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Madam Deputy Speaker: Order. The hon. Gentleman's time is up.

5.34 pm

Ross Cranston (Dudley, North): I welcome the record level of funding that has been announced, and, in particular, the amount allocated to the West Midlands force. I am also pleased with the crime fighting fund, now in its third year; later I shall discuss how the West Midlands force has benefited from the fund.

The 12 per cent. real-terms increase in funding between 2000-01 and 2003-04 is welcome because it means that the police will be in a better position to fulfil the task that we, as a society, expect of them. In addition to the revenue grants covered by the report, there are capital amounts. I welcome the amount that will be used to establish the DNA database and a computerised custody system.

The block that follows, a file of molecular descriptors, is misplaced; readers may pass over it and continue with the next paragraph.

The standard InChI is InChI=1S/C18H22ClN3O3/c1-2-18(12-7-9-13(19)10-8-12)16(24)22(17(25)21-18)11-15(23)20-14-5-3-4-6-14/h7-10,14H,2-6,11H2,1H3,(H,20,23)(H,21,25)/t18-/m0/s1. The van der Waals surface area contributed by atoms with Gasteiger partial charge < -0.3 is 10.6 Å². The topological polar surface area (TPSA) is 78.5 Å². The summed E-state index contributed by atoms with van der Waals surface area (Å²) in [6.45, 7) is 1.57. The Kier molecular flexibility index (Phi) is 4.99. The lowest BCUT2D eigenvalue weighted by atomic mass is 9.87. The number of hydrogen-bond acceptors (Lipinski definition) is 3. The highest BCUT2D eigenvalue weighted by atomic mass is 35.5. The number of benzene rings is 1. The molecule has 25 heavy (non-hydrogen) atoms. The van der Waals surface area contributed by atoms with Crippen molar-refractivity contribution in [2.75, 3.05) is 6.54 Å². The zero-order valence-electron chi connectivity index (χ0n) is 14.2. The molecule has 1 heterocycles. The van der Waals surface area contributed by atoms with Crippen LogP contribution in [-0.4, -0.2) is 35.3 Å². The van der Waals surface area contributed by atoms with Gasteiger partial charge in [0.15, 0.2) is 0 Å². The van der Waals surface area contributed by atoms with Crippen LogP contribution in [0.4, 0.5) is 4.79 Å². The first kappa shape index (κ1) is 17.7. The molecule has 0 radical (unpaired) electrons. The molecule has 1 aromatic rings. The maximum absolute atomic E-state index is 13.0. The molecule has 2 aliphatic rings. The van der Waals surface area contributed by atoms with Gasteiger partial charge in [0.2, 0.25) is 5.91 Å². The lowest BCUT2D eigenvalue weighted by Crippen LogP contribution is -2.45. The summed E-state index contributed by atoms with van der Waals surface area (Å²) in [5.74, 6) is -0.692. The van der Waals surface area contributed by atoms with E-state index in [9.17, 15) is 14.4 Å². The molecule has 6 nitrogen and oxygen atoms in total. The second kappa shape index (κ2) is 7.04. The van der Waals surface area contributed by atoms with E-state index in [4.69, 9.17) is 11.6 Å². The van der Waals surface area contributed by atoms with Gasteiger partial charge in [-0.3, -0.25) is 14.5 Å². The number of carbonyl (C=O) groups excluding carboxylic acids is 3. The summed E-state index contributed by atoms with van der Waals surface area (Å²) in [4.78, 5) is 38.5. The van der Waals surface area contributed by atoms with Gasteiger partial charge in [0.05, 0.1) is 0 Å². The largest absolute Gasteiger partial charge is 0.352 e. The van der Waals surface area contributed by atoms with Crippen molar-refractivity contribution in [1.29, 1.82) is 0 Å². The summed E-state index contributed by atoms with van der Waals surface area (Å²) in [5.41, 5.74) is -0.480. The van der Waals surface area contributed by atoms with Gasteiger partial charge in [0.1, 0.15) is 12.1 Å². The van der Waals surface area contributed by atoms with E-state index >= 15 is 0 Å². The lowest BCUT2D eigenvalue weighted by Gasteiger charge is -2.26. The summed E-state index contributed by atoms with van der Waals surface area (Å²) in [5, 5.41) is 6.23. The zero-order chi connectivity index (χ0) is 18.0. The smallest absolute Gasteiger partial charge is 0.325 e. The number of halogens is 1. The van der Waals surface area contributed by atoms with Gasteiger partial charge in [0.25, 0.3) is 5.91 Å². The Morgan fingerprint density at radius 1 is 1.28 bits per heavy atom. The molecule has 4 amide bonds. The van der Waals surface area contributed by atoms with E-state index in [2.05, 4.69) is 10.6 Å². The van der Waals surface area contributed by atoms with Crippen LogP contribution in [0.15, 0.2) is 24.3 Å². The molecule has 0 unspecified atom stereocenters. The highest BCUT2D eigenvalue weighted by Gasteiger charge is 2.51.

I want to address some of the centralisation issues and swingeing powers, as they were called by the hon. Member for South-East Cambridgeshire (Mr. Paice), and to try to show that there is nothing unusual in demanding accountability in the police as in other public services. It is axiomatic that the grant of money has a corollary—a responsibility to account for its use. Of course, there is the biblical parable of the three servants who were entrusted by their master with equal sums, and the one blessed was the one who used the money wisely in the master's absence. So there is nothing wrong with asking the police to account for the money granted. That accountability runs alongside the accountability that